'Burn Notice' - 'Fast Friends': The wrath of Khan
A review of last night's "Burn Notice" coming up just as soon as I'm up on texting etiquette...
"Fast Friends" was a marked improvement on the season four premiere, I thought. Part of that was the way the case of the week was inherently a part of the season-long arc, so it didn't feel jarring or undercooked like the premiere's biker story. And part was that there's a lot of irony and dramatic tension to be mined from Michael having to help out a guy he put in the same position he was in three years ago. Of course a spy in Jesse's position would seek out the legendary burned spy-turned-vigilante Michael Westen, and of course the secret is going to come to light at the worst possible time for Michael, Fi and Sam, and until then we can see the new foursome go about their usual business while this ax looms over them. Should be interesting.
Coby Bell never really stood out during the period when I watched "Third Watch," and I don't think I watched "The Game" past the pilot, but he fit in well here as Jesse. In particular, I liked the bickering between Jesse and Sam. We know Sam to be super-competent and awesome in his Bruce Campbell-ness, but to an outsider he would of course come across as a washed-up clown. The two come to an understanding by the end, but I'm sure there will be insults to come.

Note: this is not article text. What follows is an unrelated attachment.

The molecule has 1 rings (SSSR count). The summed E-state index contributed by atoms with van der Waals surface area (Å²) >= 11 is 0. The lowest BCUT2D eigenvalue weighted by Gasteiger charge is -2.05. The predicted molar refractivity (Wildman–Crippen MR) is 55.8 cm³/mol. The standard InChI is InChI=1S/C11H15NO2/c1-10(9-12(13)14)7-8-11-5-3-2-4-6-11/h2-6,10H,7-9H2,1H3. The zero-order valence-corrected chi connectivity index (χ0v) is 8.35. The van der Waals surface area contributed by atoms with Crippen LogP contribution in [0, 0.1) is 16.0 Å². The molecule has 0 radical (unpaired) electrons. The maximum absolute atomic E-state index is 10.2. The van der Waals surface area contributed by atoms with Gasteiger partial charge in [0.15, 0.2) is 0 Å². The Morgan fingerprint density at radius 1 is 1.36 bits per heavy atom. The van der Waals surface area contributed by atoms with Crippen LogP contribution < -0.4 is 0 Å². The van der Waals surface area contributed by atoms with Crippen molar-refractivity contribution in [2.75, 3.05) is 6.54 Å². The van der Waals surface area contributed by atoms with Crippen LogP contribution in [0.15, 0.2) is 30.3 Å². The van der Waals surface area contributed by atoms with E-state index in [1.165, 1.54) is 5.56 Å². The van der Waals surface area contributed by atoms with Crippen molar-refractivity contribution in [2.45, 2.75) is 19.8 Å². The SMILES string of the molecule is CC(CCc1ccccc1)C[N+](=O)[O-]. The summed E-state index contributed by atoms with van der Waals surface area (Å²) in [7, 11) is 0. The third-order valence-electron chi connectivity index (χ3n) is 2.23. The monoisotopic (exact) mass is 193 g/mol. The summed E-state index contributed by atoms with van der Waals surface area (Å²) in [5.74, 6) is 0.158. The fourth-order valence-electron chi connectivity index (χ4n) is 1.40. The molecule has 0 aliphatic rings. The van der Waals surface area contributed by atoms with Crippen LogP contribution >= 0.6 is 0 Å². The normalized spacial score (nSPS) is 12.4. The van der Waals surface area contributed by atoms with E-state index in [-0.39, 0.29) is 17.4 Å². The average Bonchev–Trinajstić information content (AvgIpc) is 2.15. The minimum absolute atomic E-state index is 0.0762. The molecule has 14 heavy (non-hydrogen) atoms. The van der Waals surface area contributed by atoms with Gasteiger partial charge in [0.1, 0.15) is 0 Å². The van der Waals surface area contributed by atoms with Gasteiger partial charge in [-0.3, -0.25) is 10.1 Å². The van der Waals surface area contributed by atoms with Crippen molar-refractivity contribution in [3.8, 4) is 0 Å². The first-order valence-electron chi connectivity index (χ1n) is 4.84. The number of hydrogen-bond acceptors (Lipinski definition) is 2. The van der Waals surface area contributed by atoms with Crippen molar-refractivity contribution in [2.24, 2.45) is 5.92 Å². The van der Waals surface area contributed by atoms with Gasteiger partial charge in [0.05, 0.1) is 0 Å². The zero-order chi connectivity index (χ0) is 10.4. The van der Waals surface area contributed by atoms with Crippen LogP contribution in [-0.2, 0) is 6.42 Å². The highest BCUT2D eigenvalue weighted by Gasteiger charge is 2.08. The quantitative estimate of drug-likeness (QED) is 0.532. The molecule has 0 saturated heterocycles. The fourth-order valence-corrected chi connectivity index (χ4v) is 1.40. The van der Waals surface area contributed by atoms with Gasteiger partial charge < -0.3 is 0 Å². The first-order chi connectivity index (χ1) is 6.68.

My one disappointment was that all of Sam's fretting about Jesse the counter-espionage expert went nowhere - at least for now. It's entirely possible that we'll get three or four episodes into this story and discover that Jesse has known all along that Michael burned him, but if we're meant to take his story at face value, then Sam's complaints were wasted misdirection.
(Actually, two other complaints. First, whatever weird voice Jeffrey Donovan was doing as Michael's undercover identity was easily the silliest one he's ever tried. I'm okay with Undercover Mike sounding like Regular Mike unless there's a specific point to the dialect, you know? Second, I was already yelling "KHAAAAAAAN!" in my head whenever the bad guy's name was mentioned, but then to have a scene where Jesse is being tortured and screaming it himself? Taking it too far, and a distraction from an-otherwise tense and well-executed spycraft moment.)
What did everybody else think?